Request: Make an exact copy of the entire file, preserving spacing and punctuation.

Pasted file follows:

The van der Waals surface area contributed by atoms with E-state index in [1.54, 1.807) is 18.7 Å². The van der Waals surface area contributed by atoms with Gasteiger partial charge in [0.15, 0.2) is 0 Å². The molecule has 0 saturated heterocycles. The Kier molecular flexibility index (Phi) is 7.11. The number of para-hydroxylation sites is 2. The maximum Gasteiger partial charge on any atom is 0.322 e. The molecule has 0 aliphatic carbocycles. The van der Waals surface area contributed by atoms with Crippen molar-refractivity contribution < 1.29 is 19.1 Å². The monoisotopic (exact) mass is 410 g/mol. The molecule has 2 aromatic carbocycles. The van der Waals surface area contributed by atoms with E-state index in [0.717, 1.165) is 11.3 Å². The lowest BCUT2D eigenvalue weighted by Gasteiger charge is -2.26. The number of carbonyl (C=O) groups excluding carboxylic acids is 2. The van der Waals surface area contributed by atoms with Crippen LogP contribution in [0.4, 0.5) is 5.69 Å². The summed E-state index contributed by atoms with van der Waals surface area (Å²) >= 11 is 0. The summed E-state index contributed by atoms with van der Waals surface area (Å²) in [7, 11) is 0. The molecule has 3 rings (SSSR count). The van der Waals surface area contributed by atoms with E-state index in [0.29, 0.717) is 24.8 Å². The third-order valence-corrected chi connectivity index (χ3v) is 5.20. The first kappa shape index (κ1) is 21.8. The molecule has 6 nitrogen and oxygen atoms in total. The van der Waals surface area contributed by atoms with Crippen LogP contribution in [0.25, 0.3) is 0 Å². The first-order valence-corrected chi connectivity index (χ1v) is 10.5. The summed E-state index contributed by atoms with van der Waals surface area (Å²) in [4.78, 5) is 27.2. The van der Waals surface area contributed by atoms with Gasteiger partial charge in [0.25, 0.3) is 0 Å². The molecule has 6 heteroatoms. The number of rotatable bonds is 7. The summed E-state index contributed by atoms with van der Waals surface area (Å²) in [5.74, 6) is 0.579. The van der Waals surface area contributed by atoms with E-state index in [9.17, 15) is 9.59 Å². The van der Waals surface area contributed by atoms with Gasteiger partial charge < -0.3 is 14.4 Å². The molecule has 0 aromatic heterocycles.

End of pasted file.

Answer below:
The van der Waals surface area contributed by atoms with E-state index in [1.54, 1.807) is 18.7 Å². The van der Waals surface area contributed by atoms with Gasteiger partial charge in [0.15, 0.2) is 0 Å². The molecule has 0 saturated heterocycles. The Kier molecular flexibility index (Phi) is 7.11. The number of para-hydroxylation sites is 2. The maximum Gasteiger partial charge on any atom is 0.322 e. The molecule has 0 aliphatic carbocycles. The van der Waals surface area contributed by atoms with Crippen molar-refractivity contribution < 1.29 is 19.1 Å². The monoisotopic (exact) mass is 410 g/mol. The molecule has 2 aromatic carbocycles. The van der Waals surface area contributed by atoms with E-state index in [0.717, 1.165) is 11.3 Å². The lowest BCUT2D eigenvalue weighted by Gasteiger charge is -2.26. The number of carbonyl (C=O) groups excluding carboxylic acids is 2. The van der Waals surface area contributed by atoms with Crippen LogP contribution in [0.4, 0.5) is 5.69 Å². The summed E-state index contributed by atoms with van der Waals surface area (Å²) >= 11 is 0. The summed E-state index contributed by atoms with van der Waals surface area (Å²) in [7, 11) is 0. The molecule has 3 rings (SSSR count). The van der Waals surface area contributed by atoms with E-state index in [0.29, 0.717) is 24.8 Å². The third-order valence-corrected chi connectivity index (χ3v) is 5.20. The first kappa shape index (κ1) is 21.8. The molecule has 6 nitrogen and oxygen atoms in total. The van der Waals surface area contributed by atoms with Crippen LogP contribution in [0.25, 0.3) is 0 Å². The first-order valence-corrected chi connectivity index (χ1v) is 10.5. The summed E-state index contributed by atoms with van der Waals surface area (Å²) in [4.78, 5) is 27.2. The van der Waals surface area contributed by atoms with Gasteiger partial charge in [0.25, 0.3) is 0 Å². The molecule has 6 heteroatoms. The number of rotatable bonds is 7. The summed E-state index contributed by atoms with van der Waals surface area (Å²) in [5.74, 6) is 0.579. The van der Waals surface area contributed by atoms with E-state index in [9.17, 15) is 9.59 Å². The van der Waals surface area contributed by atoms with Gasteiger partial charge < -0.3 is 14.4 Å². The molecule has 0 aromatic heterocycles.